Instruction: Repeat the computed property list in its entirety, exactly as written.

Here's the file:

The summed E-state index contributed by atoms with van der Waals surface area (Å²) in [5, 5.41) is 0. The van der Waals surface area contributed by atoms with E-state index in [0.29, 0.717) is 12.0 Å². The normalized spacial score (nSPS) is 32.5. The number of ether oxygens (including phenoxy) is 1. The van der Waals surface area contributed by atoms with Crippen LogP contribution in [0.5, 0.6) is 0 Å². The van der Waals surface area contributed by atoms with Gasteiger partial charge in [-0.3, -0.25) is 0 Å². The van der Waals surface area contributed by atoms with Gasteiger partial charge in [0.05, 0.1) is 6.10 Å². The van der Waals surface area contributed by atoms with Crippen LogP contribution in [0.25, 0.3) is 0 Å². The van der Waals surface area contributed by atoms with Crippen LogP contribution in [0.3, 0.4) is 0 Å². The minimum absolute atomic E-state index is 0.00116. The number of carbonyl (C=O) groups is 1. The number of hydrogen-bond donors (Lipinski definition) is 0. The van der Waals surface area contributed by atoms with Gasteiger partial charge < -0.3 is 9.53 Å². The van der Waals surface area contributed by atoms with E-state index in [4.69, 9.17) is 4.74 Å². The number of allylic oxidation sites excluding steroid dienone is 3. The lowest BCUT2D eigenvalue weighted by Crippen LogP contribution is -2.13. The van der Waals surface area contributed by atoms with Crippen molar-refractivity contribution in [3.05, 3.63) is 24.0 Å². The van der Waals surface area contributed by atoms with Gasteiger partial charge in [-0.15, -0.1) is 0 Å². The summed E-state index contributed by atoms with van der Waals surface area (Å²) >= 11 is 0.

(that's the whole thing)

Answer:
The summed E-state index contributed by atoms with van der Waals surface area (Å²) in [5, 5.41) is 0. The van der Waals surface area contributed by atoms with E-state index in [0.29, 0.717) is 12.0 Å². The normalized spacial score (nSPS) is 32.5. The number of ether oxygens (including phenoxy) is 1. The van der Waals surface area contributed by atoms with Crippen LogP contribution in [0.5, 0.6) is 0 Å². The van der Waals surface area contributed by atoms with Gasteiger partial charge in [-0.3, -0.25) is 0 Å². The van der Waals surface area contributed by atoms with Gasteiger partial charge in [0.05, 0.1) is 6.10 Å². The van der Waals surface area contributed by atoms with Crippen LogP contribution in [0.25, 0.3) is 0 Å². The van der Waals surface area contributed by atoms with Crippen LogP contribution in [0.3, 0.4) is 0 Å². The minimum absolute atomic E-state index is 0.00116. The number of carbonyl (C=O) groups is 1. The number of hydrogen-bond donors (Lipinski definition) is 0. The van der Waals surface area contributed by atoms with Gasteiger partial charge < -0.3 is 9.53 Å². The van der Waals surface area contributed by atoms with E-state index in [4.69, 9.17) is 4.74 Å². The number of allylic oxidation sites excluding steroid dienone is 3. The lowest BCUT2D eigenvalue weighted by Crippen LogP contribution is -2.13. The van der Waals surface area contributed by atoms with Crippen molar-refractivity contribution in [3.05, 3.63) is 24.0 Å². The van der Waals surface area contributed by atoms with Gasteiger partial charge in [-0.15, -0.1) is 0 Å². The summed E-state index contributed by atoms with van der Waals surface area (Å²) >= 11 is 0.